W3C home > Mailing lists > Public > www-style@w3.org > October 2010

RE: [css3-writing-modes] a third option for implementing logical properties

From: Koji Ishii <kojiishi@gluesoft.co.jp>
Date: Mon, 25 Oct 2010 00:02:32 -0400
To: John Daggett <jdaggett@mozilla.com>, David Hyatt <hyatt@apple.com>
CC: "L. David Baron" <dbaron@dbaron.org>, "www-style@w3.org" <www-style@w3.org>
Message-ID: <A592E245B36A8949BDB0A302B375FB4E0AA363413D@MAILR001.mail.lan>
> For vertical text layout it's *not* an opt-in model because you need to
> somehow deal with display in browsers that only display horizontal text.
> The existing model of top/bottom/left/right is simple, an author doesn't
> need to scratch their head to remember, hmm, 'logical-width' is really
> height in vertical layouts.

We have both physical and logical model in current proposal, so if you like the physical model, you can continue using it. I think Dave said it's opt-in for that reason.

If you'd like to use logical model, it's more helpful than confusing. I as one of Japanese think logically, so I don't need to scratch my head to think whether it's horizontal or vertical. I just think about the length of line, and I know its direction can change depends on styles. It's more confusing if I have to think "this  is physical width in horizontal and physical height in vertical" when I think about the length of a line.

I understand it may not be easy to think logical layouts unless you used to do so. And that is why we're discussing how to mix physical and logical model, which leaves opt-in for people who want to keep using physical model.

In the world, there are people who had to be used to think layouts in logical way since 1st grade. And what we're saying is CSS provides opt-in model for that people.

> My point here is that if there are some elements that don't rotate within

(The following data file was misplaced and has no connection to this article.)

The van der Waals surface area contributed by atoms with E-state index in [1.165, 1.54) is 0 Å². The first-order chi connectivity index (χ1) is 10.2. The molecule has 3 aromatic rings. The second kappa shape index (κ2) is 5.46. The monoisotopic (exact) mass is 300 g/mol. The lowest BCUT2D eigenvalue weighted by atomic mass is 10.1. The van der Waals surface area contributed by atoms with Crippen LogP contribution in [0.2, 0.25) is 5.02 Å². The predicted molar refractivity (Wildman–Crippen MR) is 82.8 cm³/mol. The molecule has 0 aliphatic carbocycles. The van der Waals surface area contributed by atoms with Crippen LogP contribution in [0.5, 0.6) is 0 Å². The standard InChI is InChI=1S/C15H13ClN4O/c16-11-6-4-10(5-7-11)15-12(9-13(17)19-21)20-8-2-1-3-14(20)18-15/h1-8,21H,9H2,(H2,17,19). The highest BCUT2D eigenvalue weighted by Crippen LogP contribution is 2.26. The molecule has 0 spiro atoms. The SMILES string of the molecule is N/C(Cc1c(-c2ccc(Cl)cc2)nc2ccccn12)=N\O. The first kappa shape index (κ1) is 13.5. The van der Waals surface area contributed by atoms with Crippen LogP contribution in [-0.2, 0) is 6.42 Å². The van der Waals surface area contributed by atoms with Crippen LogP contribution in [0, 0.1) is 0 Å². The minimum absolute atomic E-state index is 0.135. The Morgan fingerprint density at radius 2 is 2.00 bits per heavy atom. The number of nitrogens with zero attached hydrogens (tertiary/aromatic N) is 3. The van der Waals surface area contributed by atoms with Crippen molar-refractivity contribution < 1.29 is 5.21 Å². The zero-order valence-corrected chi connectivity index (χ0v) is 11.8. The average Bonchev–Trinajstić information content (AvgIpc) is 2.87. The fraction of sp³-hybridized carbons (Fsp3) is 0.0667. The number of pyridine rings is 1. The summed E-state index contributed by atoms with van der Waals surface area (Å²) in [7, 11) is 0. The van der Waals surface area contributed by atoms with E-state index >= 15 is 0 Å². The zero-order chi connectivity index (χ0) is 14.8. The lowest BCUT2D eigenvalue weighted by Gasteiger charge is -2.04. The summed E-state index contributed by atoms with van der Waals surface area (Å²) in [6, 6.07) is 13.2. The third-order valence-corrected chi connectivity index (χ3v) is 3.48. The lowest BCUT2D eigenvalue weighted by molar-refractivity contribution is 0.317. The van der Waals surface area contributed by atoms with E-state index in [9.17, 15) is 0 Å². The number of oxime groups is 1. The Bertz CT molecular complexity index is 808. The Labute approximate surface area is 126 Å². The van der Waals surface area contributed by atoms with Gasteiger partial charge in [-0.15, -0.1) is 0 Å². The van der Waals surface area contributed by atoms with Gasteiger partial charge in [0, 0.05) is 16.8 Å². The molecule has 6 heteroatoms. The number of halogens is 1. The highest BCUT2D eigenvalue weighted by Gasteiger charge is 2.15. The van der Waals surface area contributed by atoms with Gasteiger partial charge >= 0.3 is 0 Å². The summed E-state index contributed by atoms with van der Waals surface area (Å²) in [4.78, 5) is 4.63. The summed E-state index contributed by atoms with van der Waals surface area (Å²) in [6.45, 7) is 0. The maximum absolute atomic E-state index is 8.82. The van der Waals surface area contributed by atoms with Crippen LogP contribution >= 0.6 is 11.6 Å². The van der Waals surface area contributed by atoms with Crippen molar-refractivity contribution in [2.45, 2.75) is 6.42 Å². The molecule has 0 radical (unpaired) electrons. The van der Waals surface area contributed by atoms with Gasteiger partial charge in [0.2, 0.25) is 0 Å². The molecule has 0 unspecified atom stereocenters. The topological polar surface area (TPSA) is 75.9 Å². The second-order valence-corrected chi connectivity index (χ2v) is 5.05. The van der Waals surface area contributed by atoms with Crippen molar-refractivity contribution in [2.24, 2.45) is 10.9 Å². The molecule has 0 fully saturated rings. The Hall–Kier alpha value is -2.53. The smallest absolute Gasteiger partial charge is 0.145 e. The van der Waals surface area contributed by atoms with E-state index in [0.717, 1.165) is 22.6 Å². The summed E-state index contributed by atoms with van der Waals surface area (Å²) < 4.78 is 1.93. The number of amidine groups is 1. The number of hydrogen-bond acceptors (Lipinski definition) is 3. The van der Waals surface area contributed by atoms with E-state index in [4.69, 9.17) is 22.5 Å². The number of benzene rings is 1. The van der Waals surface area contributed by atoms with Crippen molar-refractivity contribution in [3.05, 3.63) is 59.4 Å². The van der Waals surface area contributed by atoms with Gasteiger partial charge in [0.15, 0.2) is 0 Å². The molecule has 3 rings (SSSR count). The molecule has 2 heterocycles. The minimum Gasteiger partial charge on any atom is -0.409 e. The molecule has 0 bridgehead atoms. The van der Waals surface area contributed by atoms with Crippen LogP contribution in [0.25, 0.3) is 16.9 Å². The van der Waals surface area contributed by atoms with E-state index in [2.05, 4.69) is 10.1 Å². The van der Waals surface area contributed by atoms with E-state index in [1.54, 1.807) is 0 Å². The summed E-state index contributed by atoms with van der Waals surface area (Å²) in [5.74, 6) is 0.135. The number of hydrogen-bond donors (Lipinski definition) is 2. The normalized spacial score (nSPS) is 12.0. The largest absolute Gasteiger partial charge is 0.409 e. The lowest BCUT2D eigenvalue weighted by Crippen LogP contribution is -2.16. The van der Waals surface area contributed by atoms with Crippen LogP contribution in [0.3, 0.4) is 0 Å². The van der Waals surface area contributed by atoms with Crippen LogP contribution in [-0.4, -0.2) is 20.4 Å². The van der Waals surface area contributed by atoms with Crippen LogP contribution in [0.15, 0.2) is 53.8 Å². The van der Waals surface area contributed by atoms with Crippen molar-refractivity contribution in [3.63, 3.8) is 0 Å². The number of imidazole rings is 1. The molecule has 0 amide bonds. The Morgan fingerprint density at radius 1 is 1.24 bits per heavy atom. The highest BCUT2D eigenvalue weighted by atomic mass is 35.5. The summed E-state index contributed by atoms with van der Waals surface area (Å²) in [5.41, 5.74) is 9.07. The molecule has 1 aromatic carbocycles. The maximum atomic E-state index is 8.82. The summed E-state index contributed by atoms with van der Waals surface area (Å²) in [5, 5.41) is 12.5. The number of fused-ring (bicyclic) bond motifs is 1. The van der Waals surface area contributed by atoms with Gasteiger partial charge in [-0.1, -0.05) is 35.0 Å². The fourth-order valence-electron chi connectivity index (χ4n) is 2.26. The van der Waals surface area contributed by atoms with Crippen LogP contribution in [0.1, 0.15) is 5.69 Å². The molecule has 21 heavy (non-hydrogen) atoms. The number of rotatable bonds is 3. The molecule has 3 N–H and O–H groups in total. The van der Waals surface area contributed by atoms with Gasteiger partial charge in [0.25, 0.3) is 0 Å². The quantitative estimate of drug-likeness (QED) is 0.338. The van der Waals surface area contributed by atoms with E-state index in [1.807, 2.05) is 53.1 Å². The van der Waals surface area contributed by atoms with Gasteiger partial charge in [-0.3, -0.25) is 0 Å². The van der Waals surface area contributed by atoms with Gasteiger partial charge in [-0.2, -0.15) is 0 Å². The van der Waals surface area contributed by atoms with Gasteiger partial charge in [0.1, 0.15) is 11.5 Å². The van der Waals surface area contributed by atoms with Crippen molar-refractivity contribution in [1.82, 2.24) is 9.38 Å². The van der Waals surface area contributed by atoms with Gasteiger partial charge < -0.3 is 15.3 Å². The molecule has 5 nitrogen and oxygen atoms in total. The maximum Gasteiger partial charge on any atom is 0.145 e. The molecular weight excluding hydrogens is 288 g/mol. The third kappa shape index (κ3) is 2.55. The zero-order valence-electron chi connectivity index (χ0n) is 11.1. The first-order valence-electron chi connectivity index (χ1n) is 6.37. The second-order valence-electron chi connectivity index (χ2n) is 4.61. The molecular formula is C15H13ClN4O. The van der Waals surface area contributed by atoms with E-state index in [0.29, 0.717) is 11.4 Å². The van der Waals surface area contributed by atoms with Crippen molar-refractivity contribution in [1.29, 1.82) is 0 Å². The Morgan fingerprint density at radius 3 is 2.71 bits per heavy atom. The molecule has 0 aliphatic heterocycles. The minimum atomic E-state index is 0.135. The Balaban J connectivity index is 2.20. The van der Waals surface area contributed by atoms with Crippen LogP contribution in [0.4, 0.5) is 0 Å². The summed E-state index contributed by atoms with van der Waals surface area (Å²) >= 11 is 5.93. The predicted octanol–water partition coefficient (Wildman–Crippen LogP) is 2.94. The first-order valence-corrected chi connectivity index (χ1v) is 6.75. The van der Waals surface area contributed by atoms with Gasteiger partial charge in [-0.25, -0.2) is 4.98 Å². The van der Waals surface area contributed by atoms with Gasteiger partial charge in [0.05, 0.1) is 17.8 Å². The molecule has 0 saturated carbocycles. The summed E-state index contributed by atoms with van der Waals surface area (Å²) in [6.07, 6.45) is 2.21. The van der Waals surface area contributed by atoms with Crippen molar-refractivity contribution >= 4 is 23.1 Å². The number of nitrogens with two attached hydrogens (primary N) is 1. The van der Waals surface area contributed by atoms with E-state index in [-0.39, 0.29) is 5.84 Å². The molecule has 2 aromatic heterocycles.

> vertical text layouts, then simply flipping box properties based on the
> writing mode isn't always going to give you a workable layout in both
> vertical and horizontal modes.

As Dave said, it may not be 100%, but it serves 90% or more, and I hope you agree with it.

In Japanese text, we switch directions more often than you might imagine. It's just a stylistic property of a block for us. It's in "Format" menu for the every word processor. When I switch, I wish the software to preserve 90% or more of the format rather than completely destruct it and forces me to re-format from scratch.

Also there are people with dyslexia who can read only horizontal, or only vertical. A study showed that even without dyslexia, there are some people who takes 3 times longer to read horizontal text than to read vertical text. We need a reasonable fallback when directions are changed in user stylesheet for those people, even when author didn't create styles for a specific direction.

> Another interesting thing to point out is that the defaults for Western
> text don't really make sense as defaults for Japanese vertical text.  The
> margin settings above are the Webkit user agent stylesheet values.  With
> logical margins, the 1em top/bottom margins for horizontal layout become
> 1em left/right margins for vertical text layout. But vertical text layout
> in Japanese generally doesn't include spaces between paragraphs.  With this
> model there's no way for user agent stylesheets to use different defaults
> for different writing modes.

Murakami-san already pointed this out, but this is a different topic. Japanese generally doesn't include spaces between paragraphs, this is correct, but correct for both horizontal and vertical; it doesn't relate to the text flow. I always start writing from
P { margin-top:0px; }
And I wish it be margin-before:0px instead if vertical flow is supported in CSS.

MS Word has default style per language, and it sets "space-before-paragraph" to 0 in Japanese, regardless of the text flow. We may wish to re-visit this in future, but this is a different topic.

> Until all browsers in use support vertical text layout, authors designing
> layouts that use vertical text will need to consider the rendering in
> existing browsers.  So effectively, those authors will be designing dual
> layouts.

Not only for the existing browsers, but for the reason of accessibility and user preferences, I know I have to live with designing dual layouts. It is a burden for the Asian typography we cannot avoid. And logical directions make my life much easier by freeing me from duplicating styles everywhere.

Received on Monday, 25 October 2010 04:00:33 UTC

This archive was generated by hypermail 2.3.1 : Monday, 2 May 2016 14:38:40 UTC